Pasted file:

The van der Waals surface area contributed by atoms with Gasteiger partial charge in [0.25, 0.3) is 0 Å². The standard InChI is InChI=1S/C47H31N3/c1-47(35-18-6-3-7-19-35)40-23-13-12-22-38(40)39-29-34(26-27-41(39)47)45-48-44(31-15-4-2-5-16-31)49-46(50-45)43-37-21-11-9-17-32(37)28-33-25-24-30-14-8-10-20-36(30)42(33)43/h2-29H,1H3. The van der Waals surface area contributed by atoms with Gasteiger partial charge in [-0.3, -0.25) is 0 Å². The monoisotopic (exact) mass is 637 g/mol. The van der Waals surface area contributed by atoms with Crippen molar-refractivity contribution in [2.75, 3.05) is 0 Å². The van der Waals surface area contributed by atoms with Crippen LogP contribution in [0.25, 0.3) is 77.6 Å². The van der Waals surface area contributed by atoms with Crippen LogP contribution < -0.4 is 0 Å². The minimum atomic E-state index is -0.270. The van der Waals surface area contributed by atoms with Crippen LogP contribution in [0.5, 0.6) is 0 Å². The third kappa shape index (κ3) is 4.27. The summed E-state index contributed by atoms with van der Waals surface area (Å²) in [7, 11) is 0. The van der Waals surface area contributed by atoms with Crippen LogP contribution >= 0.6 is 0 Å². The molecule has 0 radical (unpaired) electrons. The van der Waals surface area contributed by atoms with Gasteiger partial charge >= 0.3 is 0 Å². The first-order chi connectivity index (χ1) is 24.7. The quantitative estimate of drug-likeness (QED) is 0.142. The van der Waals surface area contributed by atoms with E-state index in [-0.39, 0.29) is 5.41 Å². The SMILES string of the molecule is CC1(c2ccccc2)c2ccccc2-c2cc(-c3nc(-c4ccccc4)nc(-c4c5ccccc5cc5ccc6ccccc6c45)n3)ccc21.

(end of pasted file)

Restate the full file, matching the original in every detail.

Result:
The van der Waals surface area contributed by atoms with Gasteiger partial charge in [0.25, 0.3) is 0 Å². The standard InChI is InChI=1S/C47H31N3/c1-47(35-18-6-3-7-19-35)40-23-13-12-22-38(40)39-29-34(26-27-41(39)47)45-48-44(31-15-4-2-5-16-31)49-46(50-45)43-37-21-11-9-17-32(37)28-33-25-24-30-14-8-10-20-36(30)42(33)43/h2-29H,1H3. The van der Waals surface area contributed by atoms with Gasteiger partial charge in [-0.3, -0.25) is 0 Å². The monoisotopic (exact) mass is 637 g/mol. The van der Waals surface area contributed by atoms with Crippen molar-refractivity contribution in [2.75, 3.05) is 0 Å². The van der Waals surface area contributed by atoms with Crippen LogP contribution in [0.25, 0.3) is 77.6 Å². The van der Waals surface area contributed by atoms with Crippen LogP contribution < -0.4 is 0 Å². The minimum atomic E-state index is -0.270. The van der Waals surface area contributed by atoms with Crippen LogP contribution in [0.5, 0.6) is 0 Å². The third kappa shape index (κ3) is 4.27. The summed E-state index contributed by atoms with van der Waals surface area (Å²) in [7, 11) is 0. The van der Waals surface area contributed by atoms with Crippen LogP contribution >= 0.6 is 0 Å². The molecule has 0 radical (unpaired) electrons. The van der Waals surface area contributed by atoms with Gasteiger partial charge >= 0.3 is 0 Å². The first-order chi connectivity index (χ1) is 24.7. The quantitative estimate of drug-likeness (QED) is 0.142. The van der Waals surface area contributed by atoms with E-state index in [-0.39, 0.29) is 5.41 Å². The SMILES string of the molecule is CC1(c2ccccc2)c2ccccc2-c2cc(-c3nc(-c4ccccc4)nc(-c4c5ccccc5cc5ccc6ccccc6c45)n3)ccc21.